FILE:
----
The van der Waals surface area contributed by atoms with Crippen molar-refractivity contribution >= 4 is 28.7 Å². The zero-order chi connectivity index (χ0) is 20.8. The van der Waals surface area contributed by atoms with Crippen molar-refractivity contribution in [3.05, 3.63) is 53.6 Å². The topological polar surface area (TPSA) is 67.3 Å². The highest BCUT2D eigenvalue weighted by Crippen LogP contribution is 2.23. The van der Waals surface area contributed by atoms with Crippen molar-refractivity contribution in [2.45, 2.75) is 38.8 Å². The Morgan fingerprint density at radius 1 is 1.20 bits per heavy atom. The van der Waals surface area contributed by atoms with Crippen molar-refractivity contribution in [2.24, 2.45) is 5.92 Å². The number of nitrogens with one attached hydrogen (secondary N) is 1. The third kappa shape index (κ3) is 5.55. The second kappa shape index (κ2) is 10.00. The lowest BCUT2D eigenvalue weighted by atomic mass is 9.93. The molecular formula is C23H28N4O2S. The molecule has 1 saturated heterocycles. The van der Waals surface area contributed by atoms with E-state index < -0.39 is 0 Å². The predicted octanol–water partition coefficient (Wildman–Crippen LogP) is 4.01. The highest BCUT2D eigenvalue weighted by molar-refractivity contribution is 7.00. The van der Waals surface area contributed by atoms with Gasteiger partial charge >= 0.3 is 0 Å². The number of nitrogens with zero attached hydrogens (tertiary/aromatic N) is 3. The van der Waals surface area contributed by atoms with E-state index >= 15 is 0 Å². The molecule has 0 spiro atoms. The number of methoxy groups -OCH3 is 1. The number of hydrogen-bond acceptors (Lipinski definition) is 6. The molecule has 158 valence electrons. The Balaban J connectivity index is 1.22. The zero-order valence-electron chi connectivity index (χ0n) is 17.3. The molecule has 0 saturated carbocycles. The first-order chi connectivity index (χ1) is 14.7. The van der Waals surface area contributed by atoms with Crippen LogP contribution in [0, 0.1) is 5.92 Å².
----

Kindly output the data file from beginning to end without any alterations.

The van der Waals surface area contributed by atoms with Crippen molar-refractivity contribution >= 4 is 28.7 Å². The zero-order chi connectivity index (χ0) is 20.8. The van der Waals surface area contributed by atoms with Crippen molar-refractivity contribution in [3.05, 3.63) is 53.6 Å². The topological polar surface area (TPSA) is 67.3 Å². The highest BCUT2D eigenvalue weighted by Crippen LogP contribution is 2.23. The van der Waals surface area contributed by atoms with Crippen molar-refractivity contribution in [2.45, 2.75) is 38.8 Å². The Morgan fingerprint density at radius 1 is 1.20 bits per heavy atom. The van der Waals surface area contributed by atoms with Crippen molar-refractivity contribution in [2.24, 2.45) is 5.92 Å². The number of nitrogens with one attached hydrogen (secondary N) is 1. The third kappa shape index (κ3) is 5.55. The second kappa shape index (κ2) is 10.00. The lowest BCUT2D eigenvalue weighted by atomic mass is 9.93. The molecular formula is C23H28N4O2S. The molecule has 1 saturated heterocycles. The van der Waals surface area contributed by atoms with E-state index < -0.39 is 0 Å². The predicted octanol–water partition coefficient (Wildman–Crippen LogP) is 4.01. The highest BCUT2D eigenvalue weighted by molar-refractivity contribution is 7.00. The van der Waals surface area contributed by atoms with Gasteiger partial charge >= 0.3 is 0 Å². The number of nitrogens with zero attached hydrogens (tertiary/aromatic N) is 3. The van der Waals surface area contributed by atoms with E-state index >= 15 is 0 Å². The molecule has 0 spiro atoms. The number of methoxy groups -OCH3 is 1. The number of hydrogen-bond acceptors (Lipinski definition) is 6. The molecule has 158 valence electrons. The Balaban J connectivity index is 1.22. The zero-order valence-electron chi connectivity index (χ0n) is 17.3. The molecule has 0 saturated carbocycles. The first-order chi connectivity index (χ1) is 14.7. The van der Waals surface area contributed by atoms with Crippen LogP contribution in [0, 0.1) is 5.92 Å².